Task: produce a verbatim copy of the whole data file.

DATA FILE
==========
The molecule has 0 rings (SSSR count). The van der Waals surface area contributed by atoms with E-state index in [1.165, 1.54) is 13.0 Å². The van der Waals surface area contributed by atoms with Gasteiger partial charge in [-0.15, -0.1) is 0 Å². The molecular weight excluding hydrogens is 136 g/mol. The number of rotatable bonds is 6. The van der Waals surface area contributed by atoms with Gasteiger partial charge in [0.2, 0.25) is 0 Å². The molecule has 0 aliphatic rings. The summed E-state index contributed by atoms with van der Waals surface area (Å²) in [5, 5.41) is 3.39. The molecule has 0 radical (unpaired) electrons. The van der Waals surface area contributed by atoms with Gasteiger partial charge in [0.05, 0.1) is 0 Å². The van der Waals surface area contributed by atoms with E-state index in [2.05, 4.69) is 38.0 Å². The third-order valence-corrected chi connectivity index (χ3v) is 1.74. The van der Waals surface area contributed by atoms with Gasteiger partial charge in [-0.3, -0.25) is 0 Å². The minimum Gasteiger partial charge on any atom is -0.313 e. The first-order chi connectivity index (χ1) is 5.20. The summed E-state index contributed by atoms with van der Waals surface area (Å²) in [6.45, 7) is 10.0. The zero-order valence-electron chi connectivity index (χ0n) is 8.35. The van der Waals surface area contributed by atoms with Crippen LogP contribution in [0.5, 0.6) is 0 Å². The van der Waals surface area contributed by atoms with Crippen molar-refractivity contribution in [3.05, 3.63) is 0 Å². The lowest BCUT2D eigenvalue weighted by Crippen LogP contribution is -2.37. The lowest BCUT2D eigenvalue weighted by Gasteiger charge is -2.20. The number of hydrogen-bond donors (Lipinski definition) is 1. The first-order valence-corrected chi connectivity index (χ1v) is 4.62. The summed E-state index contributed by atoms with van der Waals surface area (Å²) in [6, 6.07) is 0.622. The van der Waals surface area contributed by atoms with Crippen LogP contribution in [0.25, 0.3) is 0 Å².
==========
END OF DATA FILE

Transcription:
The molecule has 0 rings (SSSR count). The van der Waals surface area contributed by atoms with E-state index in [1.165, 1.54) is 13.0 Å². The van der Waals surface area contributed by atoms with Gasteiger partial charge in [-0.15, -0.1) is 0 Å². The molecular weight excluding hydrogens is 136 g/mol. The number of rotatable bonds is 6. The van der Waals surface area contributed by atoms with Gasteiger partial charge in [0.2, 0.25) is 0 Å². The molecule has 0 aliphatic rings. The summed E-state index contributed by atoms with van der Waals surface area (Å²) in [5, 5.41) is 3.39. The molecule has 0 radical (unpaired) electrons. The van der Waals surface area contributed by atoms with Gasteiger partial charge in [0.05, 0.1) is 0 Å². The van der Waals surface area contributed by atoms with E-state index in [2.05, 4.69) is 38.0 Å². The third-order valence-corrected chi connectivity index (χ3v) is 1.74. The van der Waals surface area contributed by atoms with Gasteiger partial charge in [-0.3, -0.25) is 0 Å². The minimum Gasteiger partial charge on any atom is -0.313 e. The first-order chi connectivity index (χ1) is 5.20. The summed E-state index contributed by atoms with van der Waals surface area (Å²) in [6.45, 7) is 10.0. The zero-order valence-electron chi connectivity index (χ0n) is 8.35. The van der Waals surface area contributed by atoms with Crippen LogP contribution in [0.5, 0.6) is 0 Å². The van der Waals surface area contributed by atoms with Crippen molar-refractivity contribution in [3.05, 3.63) is 0 Å². The lowest BCUT2D eigenvalue weighted by Crippen LogP contribution is -2.37. The lowest BCUT2D eigenvalue weighted by Gasteiger charge is -2.20. The number of hydrogen-bond donors (Lipinski definition) is 1. The first-order valence-corrected chi connectivity index (χ1v) is 4.62. The summed E-state index contributed by atoms with van der Waals surface area (Å²) in [6, 6.07) is 0.622. The van der Waals surface area contributed by atoms with Crippen LogP contribution in [0.25, 0.3) is 0 Å².